When you insert a module into a Reason rack, automatic audio connections are made in the most logical way (that is, sound generators are patched to an output or mixer channel, and effects are patched as inserts or sends depending on their position in the rack). The quickest way to glean Reason's logic is to start with an empty rack, flip around to the back, insert a Mixer module, and then insert sound-generator and effects modules at different locations. You'll quickly see that Reason does exactly what you would do — unless, of course, you want something different. Modifications to the audio signal path will mostly involve inserting effects and modifying mixer configurations (for example, chaining two mixers to gain more channels). Most of the real fun is in control-signal patching.

Reason distinguishes three kinds of control-voltage signals (all labeled “CV”): Gate, Note, and Curve. Although you can connect any CV output to any CV input, Gate CVs are intended for triggering notes, Note CVs are intended for controlling pitch, and Control CVs are intended for modulating parameters such as filter cutoff and pan position. The most obvious use for CV patching is to enable the Matrix Pattern Sequencer to play a sound generator. When you create a Matrix Pattern Sequencer below a sound generator, its Note CV and Gate CV signals are cabled to play the sound generator. But most sound generators have CV outputs from their various modulators, and those provide lots of creative modulation opportunities.

Fig. A and the MP3 file CVrex, available online, illustrate a simple but effective use of CV patching. Two sound generators are used: Dr.Rex plays a seven-slice percussion loop, and Malström plays a chime sound. The REX slices are played by Reason's sequencer, and the sequence has been altered so that not every slice is played in each measure. Dr.Rex's Slice Gate Output is patched to Malström's Gate input. Malström's playback is thereby triggered in sync with the REX-file slices. Malström's Filter Envelope is patched to the oscillators' Shift input, causing the timbre of the chime to change according to the envelope pattern. The oscillators' pitch is controlled by the Matrix Pattern Sequencer's Note CV. Finally, the Mixer pan position for the Malström channel is controlled by the Matrix Pattern Sequencer's Curve CV. The Dr.Rex slices play alone for the first eight measures of the MP3 example, with Malström coming in at measure nine.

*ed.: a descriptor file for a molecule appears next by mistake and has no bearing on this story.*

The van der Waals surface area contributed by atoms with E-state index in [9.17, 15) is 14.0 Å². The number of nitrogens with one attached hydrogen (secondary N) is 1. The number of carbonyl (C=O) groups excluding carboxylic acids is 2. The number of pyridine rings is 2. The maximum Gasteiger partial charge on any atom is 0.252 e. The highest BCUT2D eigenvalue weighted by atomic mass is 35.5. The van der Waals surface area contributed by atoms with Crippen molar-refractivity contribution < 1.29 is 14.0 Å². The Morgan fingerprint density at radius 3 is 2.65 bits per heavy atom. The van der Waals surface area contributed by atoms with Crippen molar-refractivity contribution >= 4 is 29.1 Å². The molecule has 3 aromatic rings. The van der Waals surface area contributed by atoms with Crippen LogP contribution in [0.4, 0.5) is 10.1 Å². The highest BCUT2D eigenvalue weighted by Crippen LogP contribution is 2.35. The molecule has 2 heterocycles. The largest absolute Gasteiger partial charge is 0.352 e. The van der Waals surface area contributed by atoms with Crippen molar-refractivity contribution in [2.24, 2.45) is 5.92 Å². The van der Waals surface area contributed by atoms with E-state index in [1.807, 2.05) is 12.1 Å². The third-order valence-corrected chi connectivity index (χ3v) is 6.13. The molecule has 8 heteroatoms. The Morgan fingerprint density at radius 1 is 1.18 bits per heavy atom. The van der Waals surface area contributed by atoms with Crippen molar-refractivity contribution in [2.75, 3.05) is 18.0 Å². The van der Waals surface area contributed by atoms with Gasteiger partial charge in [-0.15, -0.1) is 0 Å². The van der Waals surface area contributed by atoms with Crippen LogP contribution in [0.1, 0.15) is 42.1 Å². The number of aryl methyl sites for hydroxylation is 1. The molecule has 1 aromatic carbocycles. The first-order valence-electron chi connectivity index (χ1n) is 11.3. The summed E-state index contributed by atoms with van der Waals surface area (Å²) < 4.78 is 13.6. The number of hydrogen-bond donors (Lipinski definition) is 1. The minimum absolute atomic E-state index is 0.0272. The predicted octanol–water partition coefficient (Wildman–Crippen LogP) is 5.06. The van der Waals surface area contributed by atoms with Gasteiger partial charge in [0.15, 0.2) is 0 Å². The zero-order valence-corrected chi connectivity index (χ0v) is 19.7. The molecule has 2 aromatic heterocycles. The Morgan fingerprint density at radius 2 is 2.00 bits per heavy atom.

Reason 2.0
soft-synth workstation


PROS: Fast and flexible to set up. Easy on your CPU. Extensive and varied sound library. Impeccable design.

CONS: Cabling limited to a single source and destination. No tempo changes. No program-change automation.


Propellerhead Software/M-Audio (distributor)
tel. (800) 969-6434 or (626) 445-2842


Two very useful learning tools for Reason were announced as this review went to press. Producing Music with Reason ($39), from Propellerhead and M-Audio (, is an interactive CD-ROM containing 14 QuickTime tutorials, example Reason songs, and a 40-page PDF document of additional helpful information. The 14 tutorials walk you through constructing a Reason song from scratch. They are loaded with insights into each of Reason's modules, as well as tips and tricks for taking advantage of some less obvious features. The pace is fairly leisurely to accommodate those with no prior experience, but you can move among the tutorials at will, making it easy to skip over the slower patches.

The supplemental PDF covers a range of topics not included in the tutorials, such as an elementary guide to music theory and how it relates to Reason, basic synth programming Subtractor-style, using effects creatively, and pattern-sequencing tips and tricks. If you're new to Reason, an afternoon spent with these materials will probably save you days of learning it on your own, but the seasoned Reason user may find things that are useful here, too.

The Fast Guide to Propellerhead Reason ($29.95), available soon from PC Publishing (, is a 410-page book by Derek Johnson and Debbie Poyser. I wasn't able to get a look at The Fast Guide before press time, but it promises to deliver step-by-step tutorials on setting up and using Reason in different environments, including with other audio-sequencing software, as well as detailed and varied programming techniques for each of Reason's modules.

Although Reason is easy to use and the manual is excellent, a little extra help never hurts.

Minimum System Requirements

Reason 2.0

MAC: PPC 604/166; 64 MB RAM; OS 9.0

PC: Pentium II/233; 64 MB RAM; Windows 98/2000/ME/XP